In the Arctic, bad news for one country could mean bad news for all. As the region warms faster than the rest of the planet, new research demonstrates how pollution — from oil spills to organic contaminants — could be passed from one Arctic neighbor to another.
In a new study released in the journal Earth’s Future, scientists from Columbia and McGill universities examined the movement of sea ice from country to country in the Arctic Ocean. Comparing data from 1988 to 2014, they found that sea ice is moving faster between destinations, increasing the number of international ice-based exchanges.
The study analyzed 239,023 ice formations in the Arctic and found that the movement of sea ice accelerated 14 percent each decade. Ice from Russian ice shelves, which produce more than half of the region’s sea ice, traveled to the exclusive economic zones of other countries 46 percent faster, where it eventually melted. North American sea ice traveled to European waters and melted 37 percent faster in the years after 2000 when compared to pre-2000 data.
While most sea ice stays and melts where it forms, some ice breaks off and travels in a mostly westerly direction — ice from Russia floats to Norway and Greenland waters, the study found; ice from Alaska waters primarily travels to Russian waters; Alaska receives most of its ice from Canada.
The study found that 24 percent of sea ice melted without straying and 52 percent melted within 62 miles of its origin — well within a nation’s exclusive economic zone, which extends 200 miles off a country’s coastline.
But chunks of ice drifted. Almost a quarter of the sea ice that formed inside an exclusive economic zone eventually strayed, totaling more than 247 million acres of ice.
Scientists attribute this speedier sea ice to warmer Arctic summers. As temperatures increase in the region, the amount of sea ice formed decreases, and the ice that does form is thinner. Thin ice can be carried farther by wind and ocean currents than thick ice.
As Arctic nations continue to share ice at a faster clip, the potential increases for pollutants to travel farther from where they’re dumped. That movement becomes especially important when it comes to oil spills, the study’s authors say.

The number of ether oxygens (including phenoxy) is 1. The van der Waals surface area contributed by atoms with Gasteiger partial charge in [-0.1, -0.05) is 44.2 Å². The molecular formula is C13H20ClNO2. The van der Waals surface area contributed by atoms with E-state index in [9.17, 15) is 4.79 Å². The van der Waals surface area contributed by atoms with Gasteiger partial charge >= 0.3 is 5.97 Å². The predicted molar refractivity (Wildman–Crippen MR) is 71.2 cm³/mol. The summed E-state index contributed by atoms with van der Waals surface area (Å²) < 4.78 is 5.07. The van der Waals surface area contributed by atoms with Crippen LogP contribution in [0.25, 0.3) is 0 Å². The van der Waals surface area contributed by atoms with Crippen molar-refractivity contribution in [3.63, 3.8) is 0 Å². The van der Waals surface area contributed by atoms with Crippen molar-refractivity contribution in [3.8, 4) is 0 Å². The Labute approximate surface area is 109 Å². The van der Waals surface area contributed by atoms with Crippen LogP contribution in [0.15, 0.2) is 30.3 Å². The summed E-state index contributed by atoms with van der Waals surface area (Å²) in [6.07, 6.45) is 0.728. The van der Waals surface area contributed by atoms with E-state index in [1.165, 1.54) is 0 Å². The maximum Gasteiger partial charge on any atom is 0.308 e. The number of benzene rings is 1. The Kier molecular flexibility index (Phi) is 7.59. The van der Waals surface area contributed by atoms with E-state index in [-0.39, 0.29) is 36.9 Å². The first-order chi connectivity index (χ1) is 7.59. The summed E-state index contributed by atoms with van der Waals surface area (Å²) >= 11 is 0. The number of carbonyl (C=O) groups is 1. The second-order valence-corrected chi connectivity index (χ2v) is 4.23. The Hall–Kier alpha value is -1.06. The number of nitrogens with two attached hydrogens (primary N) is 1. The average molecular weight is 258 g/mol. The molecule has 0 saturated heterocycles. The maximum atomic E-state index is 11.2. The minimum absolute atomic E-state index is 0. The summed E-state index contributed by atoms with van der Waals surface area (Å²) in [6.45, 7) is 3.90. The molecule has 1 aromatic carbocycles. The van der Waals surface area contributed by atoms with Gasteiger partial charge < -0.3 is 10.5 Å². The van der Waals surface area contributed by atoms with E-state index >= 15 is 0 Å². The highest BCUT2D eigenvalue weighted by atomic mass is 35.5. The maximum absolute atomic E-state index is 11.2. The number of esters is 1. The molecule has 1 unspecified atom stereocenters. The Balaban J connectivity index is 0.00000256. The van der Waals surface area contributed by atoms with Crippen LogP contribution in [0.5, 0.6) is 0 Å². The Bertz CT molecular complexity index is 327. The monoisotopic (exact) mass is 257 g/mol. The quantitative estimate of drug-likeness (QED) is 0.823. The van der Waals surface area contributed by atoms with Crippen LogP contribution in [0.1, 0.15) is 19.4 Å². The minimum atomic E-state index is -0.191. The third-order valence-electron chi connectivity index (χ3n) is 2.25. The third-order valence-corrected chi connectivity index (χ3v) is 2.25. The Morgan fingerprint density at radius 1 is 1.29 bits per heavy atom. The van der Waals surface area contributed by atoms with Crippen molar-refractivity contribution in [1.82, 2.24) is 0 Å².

“A lot of damage will be local and go downstream, but some of it will escape and affect other regions,” said Bruno Tremblay, co-author of the study and researcher at McGill University and Columbia’s Lamont-Doherty Earth Observatory. “It’s not like the Gulf of Mexico, where it’s contained.”
With less ice in Arctic regions, scientists have observed a “significant increase” in oil and gas exploration in the Arctic Ocean, where the U.S. Geological Survey estimates that 13 percent of the world’s remaining oil is located.
More drilling combined with faster sea ice movement can lead to disaster if an oil spill occurs in the region.
In a model of the “worst-case scenario,” in which an oil well blows out at the end of the summer drilling season, Tremblay and a team of researchers found that a Beaufort Sea spill could be carried by sea ice over 745 miles by the next April. Cleanup efforts would be stymied by heavy ice and 24-hour darkness in winter months.
“As bad as Exxon Valdez and Deepwater Horizon were, just imagine something of that magnitude only it is pitch black and covered in ice,” said Robert Newton, lead author of the Earth’s Future study and oceanographer at Lamont-Doherty. “It’s hard to imagine how we are going to manage that.”
In an interview, Newton said sources of pollution besides oil can be dragged along with the ice, including agricultural pesticides and microplastics. Because contaminants break down more slowly in Arctic waters compared to warmer climates, pollution that makes its way to the Arctic from lower latitudes sticks around longer.
“The popular impression is that the Arctic is a pristine, white place, but, in fact, there is a lot of industry and it is a place of cumulation for pollution in lower latitudes,” Newton said.
Both Newton and Tremblay noted that the research highlights how interconnected Arctic countries are, and how an action by one country could impact the whole region.
Twila Moon, a research associate with the National Snow and Ice Data Center, said that she wasn’t surprised sea ice is being affected by a warming climate.
“If not entirely clear to folks already at this point — we should expect change,” Moon wrote in an email. “A few may be locally or regionally beneficial, but many will be negative and certainly almost all of them will complicate decisions, international relations and our ability to plan for the future.”
But if greenhouse gases like carbon dioxide aren’t reduced and the Arctic continues to warm, the movement of summer sea ice might stop altogether, the researchers say — there won’t be enough ice to begin with.
“At some point, the melting in summer and spring will be so extensive that even if the ice moves quickly, there is very little of it to get across the Arctic,” Newton said. “But we don’t know when that line will be crossed.”